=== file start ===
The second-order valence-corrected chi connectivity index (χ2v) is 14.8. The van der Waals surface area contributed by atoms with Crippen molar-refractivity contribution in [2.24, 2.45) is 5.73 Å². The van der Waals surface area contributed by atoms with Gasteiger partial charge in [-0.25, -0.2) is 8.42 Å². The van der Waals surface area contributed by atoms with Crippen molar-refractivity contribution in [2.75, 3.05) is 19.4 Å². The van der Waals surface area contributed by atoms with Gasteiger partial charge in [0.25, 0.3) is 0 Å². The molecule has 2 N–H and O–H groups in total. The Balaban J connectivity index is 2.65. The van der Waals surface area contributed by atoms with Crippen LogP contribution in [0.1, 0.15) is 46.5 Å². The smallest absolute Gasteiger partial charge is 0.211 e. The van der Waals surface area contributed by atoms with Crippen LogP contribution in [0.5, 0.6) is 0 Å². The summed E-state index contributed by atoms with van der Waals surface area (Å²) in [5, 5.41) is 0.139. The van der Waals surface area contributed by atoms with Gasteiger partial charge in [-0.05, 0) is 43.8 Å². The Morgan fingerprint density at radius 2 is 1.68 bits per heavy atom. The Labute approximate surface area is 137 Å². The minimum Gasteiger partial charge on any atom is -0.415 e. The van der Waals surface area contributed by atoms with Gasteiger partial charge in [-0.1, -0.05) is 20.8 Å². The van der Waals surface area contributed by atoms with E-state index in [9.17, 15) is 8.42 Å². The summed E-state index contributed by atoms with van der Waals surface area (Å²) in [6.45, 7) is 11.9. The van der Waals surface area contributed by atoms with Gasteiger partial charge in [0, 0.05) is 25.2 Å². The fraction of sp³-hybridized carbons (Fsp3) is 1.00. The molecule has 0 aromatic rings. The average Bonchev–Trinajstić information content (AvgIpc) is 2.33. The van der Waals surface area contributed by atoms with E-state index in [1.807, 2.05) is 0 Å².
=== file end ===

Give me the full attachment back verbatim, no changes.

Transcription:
The second-order valence-corrected chi connectivity index (χ2v) is 14.8. The van der Waals surface area contributed by atoms with Crippen molar-refractivity contribution in [2.24, 2.45) is 5.73 Å². The van der Waals surface area contributed by atoms with Gasteiger partial charge in [-0.25, -0.2) is 8.42 Å². The van der Waals surface area contributed by atoms with Crippen molar-refractivity contribution in [2.75, 3.05) is 19.4 Å². The van der Waals surface area contributed by atoms with Gasteiger partial charge in [0.25, 0.3) is 0 Å². The molecule has 2 N–H and O–H groups in total. The Balaban J connectivity index is 2.65. The van der Waals surface area contributed by atoms with Crippen LogP contribution in [0.1, 0.15) is 46.5 Å². The smallest absolute Gasteiger partial charge is 0.211 e. The van der Waals surface area contributed by atoms with Crippen LogP contribution in [0.5, 0.6) is 0 Å². The summed E-state index contributed by atoms with van der Waals surface area (Å²) in [5, 5.41) is 0.139. The van der Waals surface area contributed by atoms with Gasteiger partial charge in [-0.05, 0) is 43.8 Å². The Morgan fingerprint density at radius 2 is 1.68 bits per heavy atom. The Labute approximate surface area is 137 Å². The minimum Gasteiger partial charge on any atom is -0.415 e. The van der Waals surface area contributed by atoms with Gasteiger partial charge in [-0.1, -0.05) is 20.8 Å². The van der Waals surface area contributed by atoms with E-state index in [9.17, 15) is 8.42 Å². The summed E-state index contributed by atoms with van der Waals surface area (Å²) in [6.45, 7) is 11.9. The van der Waals surface area contributed by atoms with Gasteiger partial charge in [0, 0.05) is 25.2 Å². The fraction of sp³-hybridized carbons (Fsp3) is 1.00. The molecule has 0 aromatic rings. The average Bonchev–Trinajstić information content (AvgIpc) is 2.33. The van der Waals surface area contributed by atoms with E-state index in [1.807, 2.05) is 0 Å².